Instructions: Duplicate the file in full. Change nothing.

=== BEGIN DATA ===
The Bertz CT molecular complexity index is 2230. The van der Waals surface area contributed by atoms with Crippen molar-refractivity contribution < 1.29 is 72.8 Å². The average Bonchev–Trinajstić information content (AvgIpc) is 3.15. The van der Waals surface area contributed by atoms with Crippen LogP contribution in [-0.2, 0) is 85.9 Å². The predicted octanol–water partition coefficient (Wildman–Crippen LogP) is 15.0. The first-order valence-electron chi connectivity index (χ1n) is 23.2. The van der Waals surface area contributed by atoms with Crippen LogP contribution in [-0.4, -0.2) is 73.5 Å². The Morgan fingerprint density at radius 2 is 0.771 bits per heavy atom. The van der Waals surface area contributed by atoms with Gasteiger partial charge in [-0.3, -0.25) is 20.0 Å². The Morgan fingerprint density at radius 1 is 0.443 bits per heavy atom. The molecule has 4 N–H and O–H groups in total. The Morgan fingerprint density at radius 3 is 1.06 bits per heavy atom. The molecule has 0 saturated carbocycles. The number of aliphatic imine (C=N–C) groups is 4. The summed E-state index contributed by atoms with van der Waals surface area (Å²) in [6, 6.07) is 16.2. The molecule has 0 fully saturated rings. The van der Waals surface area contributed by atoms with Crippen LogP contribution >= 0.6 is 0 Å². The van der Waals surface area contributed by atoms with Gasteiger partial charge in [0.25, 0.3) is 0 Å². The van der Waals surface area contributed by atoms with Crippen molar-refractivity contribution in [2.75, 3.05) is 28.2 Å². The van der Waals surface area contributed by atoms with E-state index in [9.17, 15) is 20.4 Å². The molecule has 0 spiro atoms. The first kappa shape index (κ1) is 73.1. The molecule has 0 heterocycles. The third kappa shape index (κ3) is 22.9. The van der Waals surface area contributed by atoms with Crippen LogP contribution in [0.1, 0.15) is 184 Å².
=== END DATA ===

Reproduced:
The Bertz CT molecular complexity index is 2230. The van der Waals surface area contributed by atoms with Crippen molar-refractivity contribution < 1.29 is 72.8 Å². The average Bonchev–Trinajstić information content (AvgIpc) is 3.15. The van der Waals surface area contributed by atoms with Crippen LogP contribution in [-0.2, 0) is 85.9 Å². The predicted octanol–water partition coefficient (Wildman–Crippen LogP) is 15.0. The first-order valence-electron chi connectivity index (χ1n) is 23.2. The van der Waals surface area contributed by atoms with Crippen LogP contribution in [-0.4, -0.2) is 73.5 Å². The Morgan fingerprint density at radius 2 is 0.771 bits per heavy atom. The van der Waals surface area contributed by atoms with Gasteiger partial charge in [-0.3, -0.25) is 20.0 Å². The Morgan fingerprint density at radius 1 is 0.443 bits per heavy atom. The molecule has 4 N–H and O–H groups in total. The Morgan fingerprint density at radius 3 is 1.06 bits per heavy atom. The molecule has 0 saturated carbocycles. The number of aliphatic imine (C=N–C) groups is 4. The summed E-state index contributed by atoms with van der Waals surface area (Å²) in [6, 6.07) is 16.2. The molecule has 0 fully saturated rings. The van der Waals surface area contributed by atoms with Crippen LogP contribution >= 0.6 is 0 Å². The van der Waals surface area contributed by atoms with Gasteiger partial charge in [0.25, 0.3) is 0 Å². The van der Waals surface area contributed by atoms with Crippen molar-refractivity contribution in [2.75, 3.05) is 28.2 Å². The van der Waals surface area contributed by atoms with E-state index in [9.17, 15) is 20.4 Å². The molecule has 0 spiro atoms. The first kappa shape index (κ1) is 73.1. The molecule has 0 heterocycles. The third kappa shape index (κ3) is 22.9. The van der Waals surface area contributed by atoms with Crippen LogP contribution in [0.1, 0.15) is 184 Å².